Federal Reserve Keeps Rates Near Zero, Maintains Asset Purchases, Sees Inflation ‘Transitory’

Federal Reserve Keeps Rates Near Zero, Maintains Asset Purchases, Sees Inflation ‘Transitory’

The Federal Reserve on Wednesday said it would keep the benchmark U.S. interest rate near zero and keep buying assets at a rate of $120 billion a month, according to a Fed statement.

“Amid progress on vaccinations and strong policy support, indicators of economic activity and employment have strengthened. The sectors most adversely affected by the pandemic remain weak but have shown improvement,” according to the Fed statement.

“Overall financial conditions remain accommodative, in part reflecting policy measures to support the economy and the flow of credit to U.S. households and businesses,” the Federal Reserve said.

The decision concluded a two-day, closed-door meeting by the U.S. central bank’s monetary-policy panel, known as Federal Open Market Committee, or FOMC.

Fed Chair Jerome Powell is scheduled to hold a press conference at 2:30 p.m. ET.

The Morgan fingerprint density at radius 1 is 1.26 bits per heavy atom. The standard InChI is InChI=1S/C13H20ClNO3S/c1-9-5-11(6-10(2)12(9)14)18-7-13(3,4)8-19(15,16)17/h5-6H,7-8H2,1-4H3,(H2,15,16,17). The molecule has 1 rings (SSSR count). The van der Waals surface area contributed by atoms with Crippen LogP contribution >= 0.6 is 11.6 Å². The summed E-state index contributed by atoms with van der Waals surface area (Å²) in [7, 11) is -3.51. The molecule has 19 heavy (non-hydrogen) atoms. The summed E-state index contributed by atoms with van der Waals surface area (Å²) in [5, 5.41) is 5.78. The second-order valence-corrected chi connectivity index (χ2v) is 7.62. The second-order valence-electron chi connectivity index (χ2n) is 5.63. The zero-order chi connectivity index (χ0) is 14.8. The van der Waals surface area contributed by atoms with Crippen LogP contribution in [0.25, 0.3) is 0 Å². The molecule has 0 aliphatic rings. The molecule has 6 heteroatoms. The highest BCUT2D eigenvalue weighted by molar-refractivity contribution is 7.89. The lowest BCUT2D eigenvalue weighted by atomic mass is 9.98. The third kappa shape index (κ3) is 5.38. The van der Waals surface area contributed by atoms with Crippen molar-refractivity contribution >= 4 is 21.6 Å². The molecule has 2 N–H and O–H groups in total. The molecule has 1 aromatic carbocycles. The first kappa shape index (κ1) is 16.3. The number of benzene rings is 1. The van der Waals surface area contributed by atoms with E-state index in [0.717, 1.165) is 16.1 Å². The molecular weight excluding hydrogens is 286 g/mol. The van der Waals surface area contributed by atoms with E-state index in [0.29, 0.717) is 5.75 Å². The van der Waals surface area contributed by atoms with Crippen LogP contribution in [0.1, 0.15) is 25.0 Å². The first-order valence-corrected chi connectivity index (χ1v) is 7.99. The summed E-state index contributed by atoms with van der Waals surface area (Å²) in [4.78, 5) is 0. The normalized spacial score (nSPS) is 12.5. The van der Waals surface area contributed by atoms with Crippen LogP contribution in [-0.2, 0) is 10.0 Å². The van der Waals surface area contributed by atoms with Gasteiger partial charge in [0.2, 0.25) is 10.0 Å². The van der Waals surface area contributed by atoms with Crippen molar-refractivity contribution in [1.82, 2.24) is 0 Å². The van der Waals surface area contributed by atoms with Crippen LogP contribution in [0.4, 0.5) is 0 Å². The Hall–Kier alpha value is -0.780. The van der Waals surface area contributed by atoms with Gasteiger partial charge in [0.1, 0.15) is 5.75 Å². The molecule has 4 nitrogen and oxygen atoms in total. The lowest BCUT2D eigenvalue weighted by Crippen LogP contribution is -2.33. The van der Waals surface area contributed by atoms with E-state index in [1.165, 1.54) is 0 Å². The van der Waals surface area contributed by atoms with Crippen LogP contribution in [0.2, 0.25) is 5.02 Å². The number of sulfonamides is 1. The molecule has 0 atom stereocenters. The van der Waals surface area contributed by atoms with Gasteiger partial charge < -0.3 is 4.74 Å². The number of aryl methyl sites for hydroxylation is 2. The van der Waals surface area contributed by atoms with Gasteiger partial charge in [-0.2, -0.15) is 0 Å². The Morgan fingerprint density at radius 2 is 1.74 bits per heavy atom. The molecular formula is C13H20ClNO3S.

Central bank policy is particularly important to cryptocurrency investors who believe bitcoin (BTC) is a hedge against inflation and currency debasement.

The Fed has doubled the size of its balance sheet to nearly $8 trillion since the start of 2020, flooding financial markets with freshly created money to support the economy and markets as the coronavirus took a devastating toll on business activity and consumer confidence.

“Adverse base effects will push inflation higher for a time,” Ian Shepherdson, chief economist at Pantheon Macroeconomics, wrote in a report published on Wednesday before the FOMC announcement. “This hasn’t happened yet. Forecasts aren’t enough. Mr. Powell wants to see actual progress.”

A dull Fed meeting opens the door for the continuation of a risk-on environment, where investors are more willing to enter into higher-return, higher-risk investments from stocks to bitcoin, wrote Deutsche Bank in a report published on Tuesday. Looser monetary policy can also be negative for the U.S. dollar, since lower U.S. interest rates tend to diminish the appeal of Treasury bonds and other dollar-denominated assets.

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